Reed-like herbs along margins or river or swamps, with creeping underground stems, aerial stems erect, sometimes with branching at the nodes, sometimes with a whorl of smaller branches, longitudinally grooved, articulate, with a sheath at each node, the internodes green and rough to the touch, hollow, leaves reduced to a single whole of minute, +/- deciduous teeth on the rim of the sheath at each node. Sporangia borne on the backs of stalked, peltate sporangiophores, arranged in a compact terminal cone; spores rounded, green, with 4 coiled bands.
Basically a northern hemisphere family of a single genus with c. 24 species. Equisetum debile is the sole species in Papuasia.
Terrestrials or subaquatics of steam banks, often immersed for considerable periods, of moderate size. Rhizome creeping underground bearing roots at the nodes; aerial stems erect, terete, longitudinally grooved, stomata in the grooves, siliceous cells on the ridges, jointed, hollow with a large central hollow (centrum) surrounded by small vallecular canals beneath each groove, and smaller carinal canals beneath each ridge, photosynthetic, the leaves reduced to persistent or deciduous scariose teeth in a single whorl on an entire sheath at each node, the stem unbranched or with 1 - many branches borne in a whorl beneath the nodal sheath; vascular bundles of a region of phloem flanked by 2 patches of xylem immediately outside each carinal canal, uniting to form a complete cylinder (a medullated protostele) at the nodes. Sporangia borne in groups of 5-10 on the underside of peltate, +/- hexagonal sporangiophores, aggregated into a compact ovoid or ellipsoid terminal strobilis. Spores round, green , with 4 coiled, elongate-spathulate bands (elaters) with a common point of attachment, that uncoil and recoil with changes in humidity.
Distribution: An almost cosmopolitan genus of 23 species, noticeably absent from Australia and New Zealand, with a single species in Papuasia:
Croft, J.R. 1985. Ferns and Fern Allies, in Leach, G.J. & Osborne, P.L. 1985. Freshwater Plants of Papua New Guinea. 33 - 74, f. 6 - 13, pl. 5 - 7.
Hauke, R.A. 1961 - 1962. A taxonomic reorganization of Equisetum, subgenus Hippochaete, I - IV. Amer. Fern J. 51: 131 - 137; 52: 29 - 35, 57 - 63, 123 - 130.
Hauke, R.A. 1963. A taxonomic monograph of the genus Equisetum subgenus Hippochaete. Bieh. Nova Hedwigia B: 1 - 123.
Page, C.N. 1972. An assessment of inter-specific relationships in Equisetum. New Phyto.. 71: 355 - 369, f. 1 - 2, pl. 1 - 4.
Reed, C.F. 1971. Index to Equisetophyta. Reed Herbarium, Baltimore, U.S.A.
Schaffner, J.N. 1925. Main lines of evolution in Equisetum. Amer. Fern J. 15: 8; 15: 35.
Schaffner, J.N. 1930. Diagnostic analysis and phylogenetic relationships of the main groups of Equisetum. Amer. Fern J. 20: 11.
Schaffner, J.N. 1930b. Geographic distribution of the species of Equisetum in relation to their phylogeny. Amer. Fern J. 20: 89 - 106.
A single river-side species in Papuasia:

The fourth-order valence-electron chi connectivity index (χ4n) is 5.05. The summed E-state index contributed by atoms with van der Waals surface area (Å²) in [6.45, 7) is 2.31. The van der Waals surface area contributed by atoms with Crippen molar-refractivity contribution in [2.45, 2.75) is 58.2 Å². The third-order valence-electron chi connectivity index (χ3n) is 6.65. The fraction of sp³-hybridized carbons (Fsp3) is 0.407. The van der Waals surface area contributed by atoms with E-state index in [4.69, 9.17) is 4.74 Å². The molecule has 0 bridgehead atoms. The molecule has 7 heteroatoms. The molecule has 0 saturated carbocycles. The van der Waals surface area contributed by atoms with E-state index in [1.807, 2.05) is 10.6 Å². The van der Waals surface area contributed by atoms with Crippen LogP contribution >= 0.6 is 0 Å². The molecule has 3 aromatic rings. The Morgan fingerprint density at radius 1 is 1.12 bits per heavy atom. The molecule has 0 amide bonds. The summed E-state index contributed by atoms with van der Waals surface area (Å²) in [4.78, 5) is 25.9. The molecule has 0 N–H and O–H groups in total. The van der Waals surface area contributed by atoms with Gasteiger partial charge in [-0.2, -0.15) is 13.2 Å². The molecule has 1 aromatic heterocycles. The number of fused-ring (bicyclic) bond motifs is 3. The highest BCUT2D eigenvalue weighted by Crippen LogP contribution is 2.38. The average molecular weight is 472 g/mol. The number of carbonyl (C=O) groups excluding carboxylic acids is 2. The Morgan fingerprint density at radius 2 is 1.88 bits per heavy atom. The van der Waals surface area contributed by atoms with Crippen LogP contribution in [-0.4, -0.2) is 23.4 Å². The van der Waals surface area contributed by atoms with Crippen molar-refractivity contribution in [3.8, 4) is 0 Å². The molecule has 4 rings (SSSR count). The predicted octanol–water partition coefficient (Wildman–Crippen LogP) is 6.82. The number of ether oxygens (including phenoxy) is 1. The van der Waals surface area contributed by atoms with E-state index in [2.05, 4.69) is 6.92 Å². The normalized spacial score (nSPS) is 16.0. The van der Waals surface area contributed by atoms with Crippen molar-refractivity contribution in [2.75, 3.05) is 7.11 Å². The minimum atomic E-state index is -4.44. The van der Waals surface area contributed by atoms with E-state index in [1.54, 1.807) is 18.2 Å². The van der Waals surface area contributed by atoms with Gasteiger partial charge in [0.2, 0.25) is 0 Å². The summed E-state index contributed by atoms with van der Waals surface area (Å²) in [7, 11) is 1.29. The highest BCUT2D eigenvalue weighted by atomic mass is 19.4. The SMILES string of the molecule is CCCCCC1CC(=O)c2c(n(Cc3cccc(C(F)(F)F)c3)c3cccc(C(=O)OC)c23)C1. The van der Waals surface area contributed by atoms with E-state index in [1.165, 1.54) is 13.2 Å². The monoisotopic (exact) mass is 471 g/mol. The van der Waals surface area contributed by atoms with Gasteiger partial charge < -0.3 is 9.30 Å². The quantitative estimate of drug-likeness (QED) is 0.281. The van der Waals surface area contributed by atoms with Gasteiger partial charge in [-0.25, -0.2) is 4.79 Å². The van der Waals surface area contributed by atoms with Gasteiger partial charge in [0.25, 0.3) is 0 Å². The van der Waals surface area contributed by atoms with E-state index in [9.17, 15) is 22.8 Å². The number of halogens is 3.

Synonyms: Equisetum ramosissimum Desf. subsp. debile (Roxb.) Hauke; Hippochaete ramosissima (Desf.) Borner subsp. debilis (Roxb ex Vauch.) Love & Love; Equisetum diffusum auct. non D.Don: F. Muell. 1975.
Stems 30 -100 cm or more tall, arising from a dark brown, segmented rhizome with nodes c. 1 cm apart, aerial segments 1 - 10 cm long, 2 - 5 mm diameter, inserted in a cup 3 - 10 mm deep at the end of the next lower segment, pale to mid green, longitudinally striate, very finely scabrid along the ridges, the striae ending in scariose or dark traingular teeth to 1 mm long; stems near the water generally unbranched, those away from the water often with 1 -6 radial branches arising from the base of the apical cup of each segment, the branches sometimes only a few segments long and all fertile. Cones terminal on the main branch or on side branches, c. 10 -15 mm long, 5 - 7 mm across, back when mature, yellow or pale orange internally, sporangiophores radially arranged in up to 12 rows; spores minute, bright green.
Habitat: Beside streams, still water bodies, in swamps, beside road cuttings, in full sun or partial shade, from sea level to 3600 m altitude.
Distribution: A widely distributed species from Africa, Asia, Japan, southwards through the Philippines, Indonesia, the New guinea mainland, The Bismarck Archipelago, the Solomon Islands eastwards to New Caledonia and Fiji. Does not occur naturally in Australia and New Zealand.
Notes: The altitudinal range of this species is most surprising. Covering the entire range from humid lowlands to severe alpine conditions, it has the greatest tolerance in Papuasia and is rivaled by very few, if any, other plants.
The stems of Equisetum accumulate crystals of silica, a strong abrasive, and European species have been given the name "scouring rush". In traditional times in New Guinea, Equisetum was used to polish ornaments and to smooth handles etc.; these days it is still used, in cleaning aluminium cooking pots.